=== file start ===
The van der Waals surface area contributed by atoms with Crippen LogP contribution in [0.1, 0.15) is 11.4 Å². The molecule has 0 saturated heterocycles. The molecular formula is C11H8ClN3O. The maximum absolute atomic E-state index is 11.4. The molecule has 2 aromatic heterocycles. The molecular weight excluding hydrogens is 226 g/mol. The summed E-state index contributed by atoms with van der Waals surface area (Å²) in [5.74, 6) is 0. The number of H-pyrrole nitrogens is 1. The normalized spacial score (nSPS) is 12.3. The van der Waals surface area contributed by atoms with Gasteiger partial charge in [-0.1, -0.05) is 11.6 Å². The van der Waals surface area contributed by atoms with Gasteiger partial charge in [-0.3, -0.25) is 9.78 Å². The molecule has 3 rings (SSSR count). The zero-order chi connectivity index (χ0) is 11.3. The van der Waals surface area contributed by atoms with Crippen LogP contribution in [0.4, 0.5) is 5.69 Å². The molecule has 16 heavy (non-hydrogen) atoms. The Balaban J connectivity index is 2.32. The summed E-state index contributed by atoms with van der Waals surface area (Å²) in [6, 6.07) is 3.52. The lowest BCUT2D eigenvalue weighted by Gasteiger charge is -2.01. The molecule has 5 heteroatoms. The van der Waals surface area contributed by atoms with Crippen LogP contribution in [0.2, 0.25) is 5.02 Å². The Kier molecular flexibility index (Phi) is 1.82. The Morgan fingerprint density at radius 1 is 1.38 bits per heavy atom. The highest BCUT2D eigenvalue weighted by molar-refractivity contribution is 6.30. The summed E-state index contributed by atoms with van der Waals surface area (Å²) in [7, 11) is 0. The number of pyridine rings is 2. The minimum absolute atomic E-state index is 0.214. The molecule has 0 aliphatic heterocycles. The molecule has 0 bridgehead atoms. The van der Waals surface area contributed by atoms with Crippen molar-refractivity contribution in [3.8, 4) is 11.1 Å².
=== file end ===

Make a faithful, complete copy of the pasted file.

The van der Waals surface area contributed by atoms with Crippen LogP contribution in [0.1, 0.15) is 11.4 Å². The molecule has 0 saturated heterocycles. The molecular formula is C11H8ClN3O. The maximum absolute atomic E-state index is 11.4. The molecule has 2 aromatic heterocycles. The molecular weight excluding hydrogens is 226 g/mol. The summed E-state index contributed by atoms with van der Waals surface area (Å²) in [5.74, 6) is 0. The number of H-pyrrole nitrogens is 1. The normalized spacial score (nSPS) is 12.3. The van der Waals surface area contributed by atoms with Gasteiger partial charge in [-0.1, -0.05) is 11.6 Å². The van der Waals surface area contributed by atoms with Gasteiger partial charge in [-0.3, -0.25) is 9.78 Å². The molecule has 3 rings (SSSR count). The zero-order chi connectivity index (χ0) is 11.3. The van der Waals surface area contributed by atoms with Crippen LogP contribution in [0.4, 0.5) is 5.69 Å². The molecule has 16 heavy (non-hydrogen) atoms. The Balaban J connectivity index is 2.32. The summed E-state index contributed by atoms with van der Waals surface area (Å²) in [6, 6.07) is 3.52. The lowest BCUT2D eigenvalue weighted by Gasteiger charge is -2.01. The molecule has 5 heteroatoms. The van der Waals surface area contributed by atoms with Crippen LogP contribution in [0.2, 0.25) is 5.02 Å². The Kier molecular flexibility index (Phi) is 1.82. The Morgan fingerprint density at radius 1 is 1.38 bits per heavy atom. The highest BCUT2D eigenvalue weighted by molar-refractivity contribution is 6.30. The summed E-state index contributed by atoms with van der Waals surface area (Å²) in [7, 11) is 0. The number of pyridine rings is 2. The minimum absolute atomic E-state index is 0.214. The molecule has 0 aliphatic heterocycles. The molecule has 0 bridgehead atoms. The van der Waals surface area contributed by atoms with Crippen molar-refractivity contribution in [3.8, 4) is 11.1 Å².